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SURVEILLANCE FOR WATERBORNE DISEASE AND OUTBREAK ASSOCIATED WITH RECREATIONAL WATER - UNITED STATES 2003-2004
DZIUBAN, E. J., J. L. LIANG, G. F. CRAUN, P. YU, J. PAINTER, M. R. MOORE, R. L. CALDERON, M. J. BEACH, AND S. L. ROY. SURVEILLANCE FOR WATERBORNE DISEASE AND OUTBREAK ASSOCIATED WITH RECREATIONAL WATER - UNITED STATES 2003-2004. MORTALITY & MORBIDITY WEEKLY REPORT. Center for Disease Control, 55(12):1-30, (2006).
Problem/Condition: Since 1971, the Centers for Disease Control and Prevention (CDC), the U.S. Environmental Protection Agency, and the Council of State and Territorial Epidemiologists have maintained a collaborative surveillance system for collecting and periodically reporting data related to occurrences and causes of waterborne disease and outbreaks (WBDOs). Initially only covering outbreaks related to drinking water, analysis of WBDOs associated with recreational water was added in 1978. This surveillance system is the primary source of data concerning the scope and effects of WBDOs in the United States.
Reporting Period Covered: This summary includes data on WBDOs associated with recreational water that occurred during January 2003-December 2004, and one previously unreported outbreak from 2002.
Description of the System: Public health departments in the states, territories, localities, and the Freely Associated States hold primary responsibility for detecting and investigating WBDOs, and for voluntarily reporting them to CDC on a standard form. While the surveillance system includes data for outbreaks associated with drinking water, recreational water, and water not intended for drinking, only outbreaks associated with recreational water are reported in this summary.
Results: During 2003-2004, 62 WBDOs associated with recreational water were reported by 26 states and the territory of Guam. Illness occurred in 2,698 persons, resulting in 58 hospitalizations and one death. The median outbreak size was 14 persons (range: 1-617). Illinois reported the most WBDOs (n=10), Ohio reported six WBDOs, and Georgia and Wisconsin both reported five WBDOs. Of the 62 WBDOs, 30 (48.4%) were outbreaks of gastroenteritis resulting from infectious agents, chemicals or toxins, 13 (21.0%) were outbreaks of dermatitis, and seven (11.3%) were outbreaks of acute respiratory illness. The remaining WBDOs resulted in primary amebic meningoencephalitis (n=1), meningitis (n=1), leptospirosis (n=1), otitis externa (n=1), and mixed illnesses (n=8). WBDOs associated with gastroenteritis resulted in 1,945 of 2,698 (72.1%) illnesses. Thirty-five (56.5%) WBDOs and 22 (73.3%) gastroenteritis outbreaks occurred during the months of June through August. Forty-three (69.4%) WBDOs occurred at treated water venues, resulting in 2,446 (90.7%) cases of illness. The etiologic agent was confirmed in 44 (71.0%) of the 62 WBDOs, suspected in 15 (24.2%), and unidentified in three (4.8%). Twenty (32.3%) WBDOs had a bacterial etiology, 15 (24.2%) parasitic, six (9.7%) viral, and three (4.8%) chemical or toxin. Among the 30 gastroenteritis outbreaks, Cryptosporidium was confirmed as the causal agent in 11 (36.7%), and all but one of these took place in treated water venues where Cryptosporidium caused 55.6% (10/18) of the gastroenteritis outbreaks.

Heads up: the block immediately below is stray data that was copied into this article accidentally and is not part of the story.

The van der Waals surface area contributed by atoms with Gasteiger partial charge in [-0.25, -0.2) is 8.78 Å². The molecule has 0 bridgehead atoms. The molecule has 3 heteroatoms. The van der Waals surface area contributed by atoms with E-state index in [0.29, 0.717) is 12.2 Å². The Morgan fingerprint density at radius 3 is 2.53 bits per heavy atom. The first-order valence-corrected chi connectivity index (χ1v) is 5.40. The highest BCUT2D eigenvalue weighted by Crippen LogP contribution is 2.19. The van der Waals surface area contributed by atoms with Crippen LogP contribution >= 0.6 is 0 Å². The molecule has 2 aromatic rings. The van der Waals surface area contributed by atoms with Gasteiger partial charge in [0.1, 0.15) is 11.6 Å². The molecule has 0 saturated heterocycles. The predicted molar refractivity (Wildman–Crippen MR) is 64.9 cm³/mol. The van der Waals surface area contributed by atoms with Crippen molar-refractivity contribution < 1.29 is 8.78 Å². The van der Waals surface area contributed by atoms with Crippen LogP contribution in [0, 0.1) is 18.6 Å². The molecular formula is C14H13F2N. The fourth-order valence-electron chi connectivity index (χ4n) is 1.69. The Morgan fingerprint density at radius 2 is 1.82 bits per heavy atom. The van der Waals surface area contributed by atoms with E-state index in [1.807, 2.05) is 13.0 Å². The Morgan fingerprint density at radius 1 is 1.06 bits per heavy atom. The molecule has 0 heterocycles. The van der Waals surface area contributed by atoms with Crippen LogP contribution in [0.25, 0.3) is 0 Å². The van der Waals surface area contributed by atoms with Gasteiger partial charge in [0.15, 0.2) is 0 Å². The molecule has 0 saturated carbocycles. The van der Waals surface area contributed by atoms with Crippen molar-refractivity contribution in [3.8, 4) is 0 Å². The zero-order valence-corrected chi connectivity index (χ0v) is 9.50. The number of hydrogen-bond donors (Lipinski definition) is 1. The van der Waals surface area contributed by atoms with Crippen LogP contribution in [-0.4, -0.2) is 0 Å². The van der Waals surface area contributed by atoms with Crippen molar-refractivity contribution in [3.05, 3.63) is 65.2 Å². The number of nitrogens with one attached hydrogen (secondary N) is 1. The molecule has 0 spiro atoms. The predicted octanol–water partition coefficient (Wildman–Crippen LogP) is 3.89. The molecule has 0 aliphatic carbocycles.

This is the first year that recreational water-related Vibrio infections have been included in this summary; 142 Vibrio illnesses reported to the Cholera and Other Vibrio Illness Surveillance System were associated with recreational water exposure. These illnesses were analyzed separately from all other reported WBDOs. The most commonly reported species were V. vulnificus, V. alginolyticus, and V. parahaemolyticus. V. vulnificus illnesses associated with recreational water exposure had the highest Vibrio illness hospitalization rate (87.2%) and mortality rate (12.8%).
Interpretation: The number of WBDOs captured in this surveillance system and the trends in recreational water-associated disease and outbreaks are consistent with previous years. Outbreaks, especially the largest ones, are most likely to be associated with summer months, treated water venues, and gastrointestinal illness. Over 60% of illnesses reported for 2003-2004 were associated with the seven largest outbreaks (>100 cases). Deficiencies leading to WBDOs were identified in each type of recreational water venue, including problems with venue design, usage, and maintenance. The geographic variability in reported WBDOs is likely related to the sensitivity of surveillance systems in different states and localities. Multiple factors, including the sensitivity of surveillance, can affect whether WBDOs are recognized and investigated. Reporting bias can also arise because larger outbreaks, and those with shorter incubation periods or affecting populations that do not disperse widely, are more likely to be identified and subsequently investigated and reported.
Public Health Action: CDC uses WBDO surveillance data to: 1) identify the etiologic agents, types of aquatic venues, water treatment systems, and deficiencies associated with outbreaks; 2) evaluate the adequacy of efforts (i.e., regulations and public awareness activities) for providing safe recreational water; 3) establish public health prevention priorities, which might lead to improved water-quality regulations and prevention measures at the local, state, and federal levels.
To summarize data on waterborne disease outbreaks associated with recreational water that occurred during January 2003-December 2004
Record Details:Record Type: DOCUMENT (JOURNAL/PEER REVIEWED JOURNAL)
Organization:U.S. ENVIRONMENTAL PROTECTION AGENCY
OFFICE OF RESEARCH AND DEVELOPMENT
NATIONAL HEALTH AND ENVIRONMENTAL EFFECTS RESEARCH LAB
HUMAN STUDIES DIVISION